Regulators say coal industry ignoring construction standards
MORGANTOWN, W.Va. — With a driver and his bulldozer missing in a thick, dark lake of coal slurry, a mine-safety expert and critic of the coal industry says regulators are ignoring stricter construction standards that could prevent more failures at hundreds of similar damlike structures nationwide.
For at least a decade, state and federal regulators have allowed coal companies to build or expand huge ponds of gray liquid and silt atop loose and wet coal waste, said Jack Spadaro, an engineering consultant and former director of the National Mine Health and Safety Academy.
“They're building on top of the existing slurry, and therein lies the problem,” he said. “It's wet, and it has no stability. It's creating hazards for all of us downstream.”
There are 596 coal-slurry impoundments in 21 states. West Virginia has 114 — more than any other state, according to the federal Mine Safety and Health Administration. Kentucky has 104, and Illinois is third with 71.
Slurry is a byproduct of washing coal to help it burn more cleanly. Companies have disposed of the dirty water and solids in various ways over the years, injecting it into abandoned mines; damming it in huge ponds, such as the one at Robinson Run; and, disposing of it with a costly dry filter-press process.
Spadaro's criticisms follow the Nov. 30 failure of a section of embankment at Consol Energy's Robinson Run mine slurry pond near Lumberport.
“Since we're still in recovery mode and have barely begun the investigation, it would be premature to comment at this time,” MSHA spokesman Amy Louviere said.
Bill Raney, president of the West Virginia Coal Association, said impoundment failures are rare.
“They're monitored routinely. They have lots of eyes looking at them,” he said.
Pennsylvania-based Consol was working to raise the elevation of the impoundment when the accident happened, vice president for safety Lou Barletta said. Once the worker is found, the company will determine what happened “so we can learn from it and prevent similar incidents from occurring in the future,” Barletta said.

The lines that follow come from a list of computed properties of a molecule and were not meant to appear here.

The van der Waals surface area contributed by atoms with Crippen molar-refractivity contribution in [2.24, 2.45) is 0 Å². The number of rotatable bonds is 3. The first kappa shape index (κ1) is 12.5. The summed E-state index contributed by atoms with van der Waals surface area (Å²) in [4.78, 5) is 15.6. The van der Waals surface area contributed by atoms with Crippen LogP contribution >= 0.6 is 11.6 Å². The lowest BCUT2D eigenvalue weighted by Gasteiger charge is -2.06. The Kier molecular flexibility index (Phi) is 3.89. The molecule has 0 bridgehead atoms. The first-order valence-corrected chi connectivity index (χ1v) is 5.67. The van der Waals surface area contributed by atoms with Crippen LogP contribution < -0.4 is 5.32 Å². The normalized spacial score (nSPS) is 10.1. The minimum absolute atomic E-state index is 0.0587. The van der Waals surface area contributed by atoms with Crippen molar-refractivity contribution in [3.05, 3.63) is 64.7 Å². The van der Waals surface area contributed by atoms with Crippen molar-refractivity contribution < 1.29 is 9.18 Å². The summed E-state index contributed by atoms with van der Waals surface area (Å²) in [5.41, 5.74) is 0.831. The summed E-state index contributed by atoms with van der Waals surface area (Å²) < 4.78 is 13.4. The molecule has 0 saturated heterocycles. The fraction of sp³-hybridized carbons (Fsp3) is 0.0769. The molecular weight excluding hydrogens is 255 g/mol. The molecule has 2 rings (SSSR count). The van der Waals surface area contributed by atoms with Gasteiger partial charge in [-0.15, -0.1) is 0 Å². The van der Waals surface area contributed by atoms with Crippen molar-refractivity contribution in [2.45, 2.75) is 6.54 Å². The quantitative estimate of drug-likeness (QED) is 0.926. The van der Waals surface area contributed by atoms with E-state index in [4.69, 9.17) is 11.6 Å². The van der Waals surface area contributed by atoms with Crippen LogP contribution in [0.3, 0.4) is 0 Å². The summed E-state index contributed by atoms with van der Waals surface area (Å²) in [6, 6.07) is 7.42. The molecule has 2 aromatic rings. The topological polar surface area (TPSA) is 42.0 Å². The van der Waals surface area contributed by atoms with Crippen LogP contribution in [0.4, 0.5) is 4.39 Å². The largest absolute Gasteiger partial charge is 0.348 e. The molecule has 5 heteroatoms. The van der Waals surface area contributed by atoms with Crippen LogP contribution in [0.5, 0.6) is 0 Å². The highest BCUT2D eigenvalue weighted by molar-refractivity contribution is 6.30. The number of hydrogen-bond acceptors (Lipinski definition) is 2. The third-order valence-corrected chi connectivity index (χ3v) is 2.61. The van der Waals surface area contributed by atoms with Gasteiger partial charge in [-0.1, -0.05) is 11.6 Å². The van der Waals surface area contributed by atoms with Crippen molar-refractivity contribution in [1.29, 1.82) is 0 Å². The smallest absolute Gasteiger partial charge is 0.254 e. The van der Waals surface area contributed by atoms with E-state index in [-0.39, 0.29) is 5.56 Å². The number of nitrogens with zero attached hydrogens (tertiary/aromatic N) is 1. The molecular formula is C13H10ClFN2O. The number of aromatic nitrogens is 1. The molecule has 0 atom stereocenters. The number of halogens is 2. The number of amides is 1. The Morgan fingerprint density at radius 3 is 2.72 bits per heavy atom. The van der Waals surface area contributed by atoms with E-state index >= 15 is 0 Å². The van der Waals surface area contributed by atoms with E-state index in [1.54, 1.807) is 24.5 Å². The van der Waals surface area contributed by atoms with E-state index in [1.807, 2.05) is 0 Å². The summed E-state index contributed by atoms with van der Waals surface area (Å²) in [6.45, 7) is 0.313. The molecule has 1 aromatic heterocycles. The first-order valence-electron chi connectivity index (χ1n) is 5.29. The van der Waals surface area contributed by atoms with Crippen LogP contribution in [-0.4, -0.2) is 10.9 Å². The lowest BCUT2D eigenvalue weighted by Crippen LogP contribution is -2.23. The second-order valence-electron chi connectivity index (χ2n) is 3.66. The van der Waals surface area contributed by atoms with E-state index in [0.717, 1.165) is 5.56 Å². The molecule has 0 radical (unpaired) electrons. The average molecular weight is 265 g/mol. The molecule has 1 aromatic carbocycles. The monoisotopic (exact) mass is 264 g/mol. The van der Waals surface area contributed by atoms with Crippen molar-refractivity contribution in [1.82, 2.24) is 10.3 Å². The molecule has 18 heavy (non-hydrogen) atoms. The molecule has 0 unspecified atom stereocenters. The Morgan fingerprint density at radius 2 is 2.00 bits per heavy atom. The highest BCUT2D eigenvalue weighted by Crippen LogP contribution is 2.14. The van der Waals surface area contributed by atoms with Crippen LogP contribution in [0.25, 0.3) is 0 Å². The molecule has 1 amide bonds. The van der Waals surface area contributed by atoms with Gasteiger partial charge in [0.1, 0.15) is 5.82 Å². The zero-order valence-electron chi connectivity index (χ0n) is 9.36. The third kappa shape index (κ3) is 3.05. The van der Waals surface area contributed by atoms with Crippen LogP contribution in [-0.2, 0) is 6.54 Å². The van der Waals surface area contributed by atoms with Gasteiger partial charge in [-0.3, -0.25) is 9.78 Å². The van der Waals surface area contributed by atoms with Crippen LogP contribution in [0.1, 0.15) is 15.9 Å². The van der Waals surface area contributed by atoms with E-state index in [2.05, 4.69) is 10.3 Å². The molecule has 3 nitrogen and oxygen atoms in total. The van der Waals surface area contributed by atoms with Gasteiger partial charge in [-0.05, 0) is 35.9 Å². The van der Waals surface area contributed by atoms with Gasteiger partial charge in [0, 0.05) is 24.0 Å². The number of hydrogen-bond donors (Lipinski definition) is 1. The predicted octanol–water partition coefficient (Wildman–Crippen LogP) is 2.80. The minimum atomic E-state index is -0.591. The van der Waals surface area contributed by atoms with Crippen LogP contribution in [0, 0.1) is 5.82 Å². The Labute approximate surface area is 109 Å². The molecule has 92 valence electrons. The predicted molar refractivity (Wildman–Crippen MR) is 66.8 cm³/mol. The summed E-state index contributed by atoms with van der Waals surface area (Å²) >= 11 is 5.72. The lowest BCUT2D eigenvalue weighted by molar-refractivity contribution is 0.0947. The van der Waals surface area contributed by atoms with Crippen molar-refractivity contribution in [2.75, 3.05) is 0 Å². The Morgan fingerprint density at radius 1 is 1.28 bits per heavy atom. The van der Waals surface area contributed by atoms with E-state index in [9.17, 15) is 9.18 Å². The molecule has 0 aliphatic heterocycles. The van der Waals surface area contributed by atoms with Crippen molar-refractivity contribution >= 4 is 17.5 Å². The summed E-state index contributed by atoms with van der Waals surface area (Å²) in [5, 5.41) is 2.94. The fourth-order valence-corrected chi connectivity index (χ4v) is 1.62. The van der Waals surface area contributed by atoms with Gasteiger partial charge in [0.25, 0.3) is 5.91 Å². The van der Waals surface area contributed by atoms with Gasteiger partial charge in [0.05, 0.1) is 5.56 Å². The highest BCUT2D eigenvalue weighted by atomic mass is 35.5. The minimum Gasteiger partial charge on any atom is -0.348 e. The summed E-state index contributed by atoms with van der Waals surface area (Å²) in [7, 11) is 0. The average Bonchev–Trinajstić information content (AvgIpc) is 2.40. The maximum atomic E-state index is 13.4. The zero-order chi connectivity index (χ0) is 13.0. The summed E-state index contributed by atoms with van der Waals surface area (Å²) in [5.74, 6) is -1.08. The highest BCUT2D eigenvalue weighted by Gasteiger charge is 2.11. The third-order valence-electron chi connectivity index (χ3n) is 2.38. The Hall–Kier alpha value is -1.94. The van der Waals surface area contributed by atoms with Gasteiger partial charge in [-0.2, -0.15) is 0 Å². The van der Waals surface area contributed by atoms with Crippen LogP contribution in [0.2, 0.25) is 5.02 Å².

Show commenting policy
TribLive commenting policy
You are solely responsible for your comments and by using TribLive.com you agree to our Terms of Service.
We moderate comments. Our goal is to provide substantive commentary for a general readership. By screening submissions, we provide a space where readers can share intelligent and informed commentary that enhances the quality of our news and information.
While most comments will be posted if they are on-topic and not abusive, moderating decisions are subjective. We will make them as carefully and consistently as we can. Because of the volume of reader comments, we cannot review individual moderation decisions with readers.
We value thoughtful comments representing a range of views that make their point quickly and politely. We make an effort to protect discussions from repeated comments either by the same reader or different readers.
We follow the same standards for taste as the daily newspaper. A few things we won't tolerate: personal attacks, obscenity, vulgarity, profanity (including expletives and letters followed by dashes), commercial promotion, impersonations, incoherence, proselytizing and SHOUTING. Don't include URLs to Web sites.
We do not edit comments. They are either approved or deleted. We reserve the right to edit a comment that is quoted or excerpted in an article. In this case, we may fix spelling and punctuation.
We welcome strong opinions and criticism of our work, but we don't want comments to become bogged down with discussions of our policies and we will moderate accordingly.
We appreciate it when readers and people quoted in articles or blog posts point out errors of fact or emphasis and will investigate all assertions. But these suggestions should be sent via e-mail. To avoid distracting other readers, we won't publish comments that suggest a correction. Instead, corrections will be made in a blog post or in an article.
- As historic breakup nears, Alcoa works to redefine its ‘advantage’
- Older workers try to cut back on hours at job
- Program lets public service workers be forgiven for student debt
- Make green home upgrades pay off
- Batteries key to alternative energy’s success
- Western Pa. conference aims to connect veterans with businesses with contracting experts, specialists
- $170.4M AmEx charge yields whopping perk for Chinese billionaire
- Paying pals digitally catches on
- Take steps to make it harder for holiday hackers
- Travelers contend with increase in ground delays
- Asian bug threatens oranges in Florida